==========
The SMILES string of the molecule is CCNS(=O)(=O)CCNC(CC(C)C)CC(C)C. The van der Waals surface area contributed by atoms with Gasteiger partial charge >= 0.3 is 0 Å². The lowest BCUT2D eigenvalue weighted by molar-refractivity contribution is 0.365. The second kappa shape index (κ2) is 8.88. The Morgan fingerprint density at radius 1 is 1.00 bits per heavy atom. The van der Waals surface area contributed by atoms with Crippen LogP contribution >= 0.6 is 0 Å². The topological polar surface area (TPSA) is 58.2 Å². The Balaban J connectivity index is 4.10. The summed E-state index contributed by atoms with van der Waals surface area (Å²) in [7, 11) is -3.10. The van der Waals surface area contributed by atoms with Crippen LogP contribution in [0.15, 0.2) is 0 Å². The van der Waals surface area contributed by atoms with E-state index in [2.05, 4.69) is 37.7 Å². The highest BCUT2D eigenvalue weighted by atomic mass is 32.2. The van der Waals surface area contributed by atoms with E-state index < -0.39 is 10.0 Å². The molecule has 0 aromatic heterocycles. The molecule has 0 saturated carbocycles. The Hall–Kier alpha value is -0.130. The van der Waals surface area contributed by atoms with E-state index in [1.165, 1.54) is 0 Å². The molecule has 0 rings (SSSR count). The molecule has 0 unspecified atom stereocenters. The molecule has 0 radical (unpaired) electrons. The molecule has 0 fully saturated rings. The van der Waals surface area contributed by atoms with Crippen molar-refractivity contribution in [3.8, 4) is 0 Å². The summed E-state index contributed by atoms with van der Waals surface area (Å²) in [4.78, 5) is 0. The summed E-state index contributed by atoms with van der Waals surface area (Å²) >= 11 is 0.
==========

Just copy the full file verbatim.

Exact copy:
The SMILES string of the molecule is CCNS(=O)(=O)CCNC(CC(C)C)CC(C)C. The van der Waals surface area contributed by atoms with Gasteiger partial charge >= 0.3 is 0 Å². The lowest BCUT2D eigenvalue weighted by molar-refractivity contribution is 0.365. The second kappa shape index (κ2) is 8.88. The Morgan fingerprint density at radius 1 is 1.00 bits per heavy atom. The van der Waals surface area contributed by atoms with Crippen LogP contribution >= 0.6 is 0 Å². The topological polar surface area (TPSA) is 58.2 Å². The Balaban J connectivity index is 4.10. The summed E-state index contributed by atoms with van der Waals surface area (Å²) in [7, 11) is -3.10. The van der Waals surface area contributed by atoms with Crippen LogP contribution in [0.15, 0.2) is 0 Å². The van der Waals surface area contributed by atoms with E-state index in [2.05, 4.69) is 37.7 Å². The highest BCUT2D eigenvalue weighted by atomic mass is 32.2. The van der Waals surface area contributed by atoms with E-state index < -0.39 is 10.0 Å². The molecule has 0 aromatic heterocycles. The molecule has 0 saturated carbocycles. The Hall–Kier alpha value is -0.130. The van der Waals surface area contributed by atoms with E-state index in [1.165, 1.54) is 0 Å². The molecule has 0 rings (SSSR count). The molecule has 0 unspecified atom stereocenters. The molecule has 0 radical (unpaired) electrons. The molecule has 0 fully saturated rings. The van der Waals surface area contributed by atoms with Crippen molar-refractivity contribution in [3.8, 4) is 0 Å². The summed E-state index contributed by atoms with van der Waals surface area (Å²) in [4.78, 5) is 0. The summed E-state index contributed by atoms with van der Waals surface area (Å²) >= 11 is 0.